Continuing our look at Lumen Gentium
Bringing to a close the writing concerning those who are ordained, Lumen Gentium turns to contemplate the laity. It is tricky business that. I heard a talk recently that challenged people to come up with a definition of the word laity and their role without using negative descriptions (such as non-ordained or they share in the priesthood than cannot . . .) The theology of the laity really does need to be developed better. Priests and religious will not change the world by themselves. They can barely keep up with one parish let alone your home, school, work place, neighborhood, your friends, family, and acquaintances. Who can get there and do all that? The laity.
Much earlier the “People of God” was spoken of in a very general way. The precepts put forth there are applied equally to bishops, priests, deacons, religious, and laymen. There are other aspects of Christian living that are particular to persons such as to bishops (which we just sloshed through rather heavily) or to laity. And though roles may be different, it is “right and just, our duty and our salvation” for every man, woman, and child of the Body of Christ, the People of God, the holy nation, a people set apart, to carry out their individual roles in order to advance the Kingdom of God. The whole structure is fitted together so that we may “with one mind cooperate in the common task,” that is, “the building up of itself in love.”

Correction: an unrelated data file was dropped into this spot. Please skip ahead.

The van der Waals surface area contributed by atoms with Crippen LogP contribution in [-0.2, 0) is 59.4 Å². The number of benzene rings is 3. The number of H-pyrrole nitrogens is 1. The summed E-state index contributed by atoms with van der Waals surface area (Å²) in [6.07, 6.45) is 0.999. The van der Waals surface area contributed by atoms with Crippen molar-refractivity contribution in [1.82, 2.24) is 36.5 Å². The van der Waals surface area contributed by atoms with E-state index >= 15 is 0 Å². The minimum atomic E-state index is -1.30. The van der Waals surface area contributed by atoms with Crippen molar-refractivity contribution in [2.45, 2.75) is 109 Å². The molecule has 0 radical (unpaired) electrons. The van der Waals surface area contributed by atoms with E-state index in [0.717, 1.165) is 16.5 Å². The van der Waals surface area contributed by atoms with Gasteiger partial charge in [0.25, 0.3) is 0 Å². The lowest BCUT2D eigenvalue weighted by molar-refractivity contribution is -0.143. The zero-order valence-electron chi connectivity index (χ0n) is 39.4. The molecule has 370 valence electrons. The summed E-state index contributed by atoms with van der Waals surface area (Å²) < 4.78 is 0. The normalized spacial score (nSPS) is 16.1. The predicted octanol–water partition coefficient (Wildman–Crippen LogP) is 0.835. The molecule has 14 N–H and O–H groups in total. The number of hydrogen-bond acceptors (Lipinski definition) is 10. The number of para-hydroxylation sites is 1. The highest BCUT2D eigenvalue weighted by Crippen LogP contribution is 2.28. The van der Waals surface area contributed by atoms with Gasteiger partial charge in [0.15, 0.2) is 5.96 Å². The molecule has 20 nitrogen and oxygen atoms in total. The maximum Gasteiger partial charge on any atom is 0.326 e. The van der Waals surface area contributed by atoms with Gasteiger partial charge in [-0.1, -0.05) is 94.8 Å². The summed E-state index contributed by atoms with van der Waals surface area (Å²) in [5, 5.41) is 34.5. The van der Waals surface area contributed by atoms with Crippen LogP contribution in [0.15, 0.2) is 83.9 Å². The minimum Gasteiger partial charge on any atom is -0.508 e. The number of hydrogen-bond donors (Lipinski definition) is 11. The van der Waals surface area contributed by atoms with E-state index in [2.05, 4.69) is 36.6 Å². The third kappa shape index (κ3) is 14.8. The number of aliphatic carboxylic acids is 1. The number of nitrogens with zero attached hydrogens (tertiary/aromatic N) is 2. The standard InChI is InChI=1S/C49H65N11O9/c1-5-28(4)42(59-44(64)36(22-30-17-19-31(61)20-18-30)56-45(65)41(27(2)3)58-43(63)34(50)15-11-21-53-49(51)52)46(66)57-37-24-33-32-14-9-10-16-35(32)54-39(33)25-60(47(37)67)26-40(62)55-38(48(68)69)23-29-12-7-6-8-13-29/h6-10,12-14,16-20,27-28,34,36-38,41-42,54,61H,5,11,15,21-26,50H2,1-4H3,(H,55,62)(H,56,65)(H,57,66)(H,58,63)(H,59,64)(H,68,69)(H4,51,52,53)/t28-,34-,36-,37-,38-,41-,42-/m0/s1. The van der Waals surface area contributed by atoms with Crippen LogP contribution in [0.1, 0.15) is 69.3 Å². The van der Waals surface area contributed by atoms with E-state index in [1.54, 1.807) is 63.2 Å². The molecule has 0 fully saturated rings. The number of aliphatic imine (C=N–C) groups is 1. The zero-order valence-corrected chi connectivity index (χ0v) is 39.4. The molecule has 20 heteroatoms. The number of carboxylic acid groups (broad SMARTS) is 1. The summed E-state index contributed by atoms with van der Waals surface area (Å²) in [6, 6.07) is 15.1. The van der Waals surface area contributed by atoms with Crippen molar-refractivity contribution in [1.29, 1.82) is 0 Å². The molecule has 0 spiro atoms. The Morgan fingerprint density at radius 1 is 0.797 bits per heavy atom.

Here is an example: It is a terrible thing to speak of a brother who did not become a priest as “just a brother,” (which is a “jab” to their calling and vocation if you will,) as if not being a priest somehow makes them “less than.” There is a nobility all its own to being brother. If that is what God is calling a man to, then it is of the highest nobility that he is fulfilling God’s plan. In that state he hopefully is fulfilling an essential piece of the puzzle that God needs to further the salvation of mankind in the particular way that lay brother can. If we were all priests, what an anemic Church we would be. If we were all priests, who would speak to those who are married, or are single for Christ, or who are children, or in the work place. Everyone is vital or the whole experiment is compromised. Never think of yourself as too little or inconsequential if you are doing what you can in your state.
One of my favorite persons in the parish lives in a decidedly non-Catholic area of town. She has become decidedly Catholic. She is regularly confronted by people hostile to the Catholic Church – people with whom I would never have the opportunity to come in contact. She is a missionary. She does incredible work among the hostile. She can only do that because of her state in life. She takes her calling seriously and does not suppose, “I am not clergy or religious, that is not my role.” She is not “just a lay person.” She is Church.